This week’s New York Times op-ed, “Young, Brilliant and Underfunded” by Maryland Congressional Rep. Andy Harris, MD, brings attention to several important scientific and political issues. Among them: the paradox that research funding is often awarded based on past achievement instead of promising, innovative ideas. Dr. Harris finished the piece with a call to action for policymakers to support young scientists and their ideas.
The op-ed brings up valid concerns, but doesn’t take into account that the most-funded researchers usually run big labs that employ and train young, talented researchers. These trainees are important sources of innovation. Eventually, they will secure their own funding and take leadership positions.
An Evolving Field for Young Scientists
Sources of research grants are moving away from federal and state funding of basic studies toward disease-centered support from nonprofits. This shift pushes emerging young investigators into focusing on specific diseases.
Yet biomedical expertise is no longer enough. Emerging young scientists will need a clinical perspective on diseases, too. They will need to collaborate with physicians, participate in hospital grand rounds and interact with patients.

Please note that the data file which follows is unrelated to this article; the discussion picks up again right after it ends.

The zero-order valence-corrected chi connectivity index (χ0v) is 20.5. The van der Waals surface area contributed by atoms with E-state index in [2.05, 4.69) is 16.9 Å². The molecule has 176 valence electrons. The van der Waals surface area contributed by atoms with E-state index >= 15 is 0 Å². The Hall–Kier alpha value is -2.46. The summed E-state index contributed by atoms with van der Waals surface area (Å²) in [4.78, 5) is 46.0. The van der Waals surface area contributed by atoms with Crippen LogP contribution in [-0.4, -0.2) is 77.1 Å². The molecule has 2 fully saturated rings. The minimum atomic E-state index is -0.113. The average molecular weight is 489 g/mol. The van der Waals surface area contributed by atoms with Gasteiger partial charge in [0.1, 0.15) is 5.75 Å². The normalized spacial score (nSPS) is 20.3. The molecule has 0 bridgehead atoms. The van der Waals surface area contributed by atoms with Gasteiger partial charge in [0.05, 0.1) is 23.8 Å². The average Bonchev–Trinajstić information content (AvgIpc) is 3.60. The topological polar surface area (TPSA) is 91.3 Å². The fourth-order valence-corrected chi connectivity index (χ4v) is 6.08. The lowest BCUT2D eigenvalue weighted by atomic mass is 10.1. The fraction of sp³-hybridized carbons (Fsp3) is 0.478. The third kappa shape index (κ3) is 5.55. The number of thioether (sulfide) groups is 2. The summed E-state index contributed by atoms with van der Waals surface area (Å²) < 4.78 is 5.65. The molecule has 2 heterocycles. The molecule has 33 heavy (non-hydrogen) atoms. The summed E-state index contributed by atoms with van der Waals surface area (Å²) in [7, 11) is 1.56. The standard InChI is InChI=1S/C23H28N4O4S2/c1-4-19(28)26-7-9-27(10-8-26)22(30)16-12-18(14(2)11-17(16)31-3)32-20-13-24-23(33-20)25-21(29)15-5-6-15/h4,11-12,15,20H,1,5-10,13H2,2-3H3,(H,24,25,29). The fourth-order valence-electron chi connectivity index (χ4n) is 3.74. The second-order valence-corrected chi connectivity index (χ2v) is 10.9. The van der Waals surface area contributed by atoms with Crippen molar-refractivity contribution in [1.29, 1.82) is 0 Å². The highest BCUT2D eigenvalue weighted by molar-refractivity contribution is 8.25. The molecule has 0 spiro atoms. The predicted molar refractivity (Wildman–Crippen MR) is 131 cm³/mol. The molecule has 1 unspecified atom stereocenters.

For example, the Feinstein Institute for Medical Research recently established theBrain Tumor Biotech Center. The new entity meets unmet clinical needs by supporting clinicians and basic researchers with on-site core facilities and compliance offices. Funding comes from government and nonprofit sources. This collaboration can serve as a model for future research innovations.
The New York Times op-ed spotlights the concerns of the the Feinstein Institute’sYoung Investigators Society. Policymakers should do their share and ensure the financial freedom of young investigators. In the future of biomedical research, emerging young investigators’ success will not be defined by the brilliance of their science. Rather, they will excel as mediators between their research peers, physicians, patients and regulators.